Debate on the amendment then commenced. “If this data is available to anybody for purchase, that means law enforcement or anybody else could get this without a warrant,” said Sen Dan Schoen, DFL- St. Paul Park. “This is abhorrent to our privacy.”
Sen. Carla Nelson, R-Nelson, admitted she was uncomfortable considering the provision without prior review, but was more concerned by congressional action negating consumer privacy.
“With the information I have in front of me tonight I am concerned that our strong data privacy laws will be in jeopardy,” she said.
The amendment passed with only Osmek voting no. The entire omnibus bill later passed with a 58-9 vote. At the time of this writing, the bill was still being considered by the House.
Student press rights: It never got a hearing this year, but Rep. Cheryl Youakim, DFL-Hopkins, hopes that her bill guaranteeing students’ First Amendment rights will get a shot next year.
Her House File 1501 carries no penalties. It is meant to clarify the rights of student journalists in grades 7 through 12, as well as those attending postsecondary institutions.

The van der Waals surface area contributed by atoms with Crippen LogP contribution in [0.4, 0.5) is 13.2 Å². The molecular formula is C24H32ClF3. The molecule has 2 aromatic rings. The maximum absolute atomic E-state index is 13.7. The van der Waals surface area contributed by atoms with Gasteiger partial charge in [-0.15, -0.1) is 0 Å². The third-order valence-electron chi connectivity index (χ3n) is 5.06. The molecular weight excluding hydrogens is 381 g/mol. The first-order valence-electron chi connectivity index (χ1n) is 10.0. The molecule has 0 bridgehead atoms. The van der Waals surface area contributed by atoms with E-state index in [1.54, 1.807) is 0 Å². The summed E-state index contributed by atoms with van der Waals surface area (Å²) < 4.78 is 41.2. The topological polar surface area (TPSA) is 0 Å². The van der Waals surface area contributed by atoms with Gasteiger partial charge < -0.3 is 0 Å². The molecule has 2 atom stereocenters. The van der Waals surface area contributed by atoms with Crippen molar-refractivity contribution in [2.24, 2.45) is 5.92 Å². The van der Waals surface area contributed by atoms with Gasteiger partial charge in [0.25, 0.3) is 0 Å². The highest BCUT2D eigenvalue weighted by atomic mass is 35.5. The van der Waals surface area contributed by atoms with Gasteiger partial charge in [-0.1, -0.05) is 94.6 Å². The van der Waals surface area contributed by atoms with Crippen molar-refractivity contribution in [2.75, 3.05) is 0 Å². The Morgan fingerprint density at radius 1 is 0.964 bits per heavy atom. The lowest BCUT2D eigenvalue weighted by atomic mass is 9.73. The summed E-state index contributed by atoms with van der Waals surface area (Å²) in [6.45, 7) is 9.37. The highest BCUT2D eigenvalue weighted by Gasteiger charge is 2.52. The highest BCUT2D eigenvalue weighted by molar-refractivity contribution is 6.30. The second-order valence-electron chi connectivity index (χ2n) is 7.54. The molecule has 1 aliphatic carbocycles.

Its main aim, she said, is to convince school officials not to censor stories in the student press simply because they embarrass administrators. “Students couldn’t be told not to publish,” Youakim said.
School districts still would have broad discretion on what to publish, however. The bill would not force them to allow students to publish material that is slanderous, libelous or “disruptive of a school day,” she said.
“I don’t think districts would have a hard time finding that bar if they wanted to,” she said.
The bill also would require schools to instruct student journalists according to accepted journalistic standards, such as the ones published by the Minnesota High School Press Association.
Youakim said the bill was suggested to her by two high school journalism teachers. One of them, Lori Keekly of St. Louis Park, was named the National High School Journalism Teacher of the Year by the Dow Jones News Fund in 2016.
Youakim said she had hoped the bill might be given an informational hearing during the interim after session to allow students to tell their stories about press freedoms, but now doubts that will happen. Its best hope now is a possible resurrection next session, she said.
She thinks that if the bill ever becomes law, it will be a win-win. Students will have a better sense of their responsibilities as journalists. School administrators might learn to look at their students as future community leaders, not simply as kids, she said: “And maybe they won’t always be afraid of letting them have a little freedom.”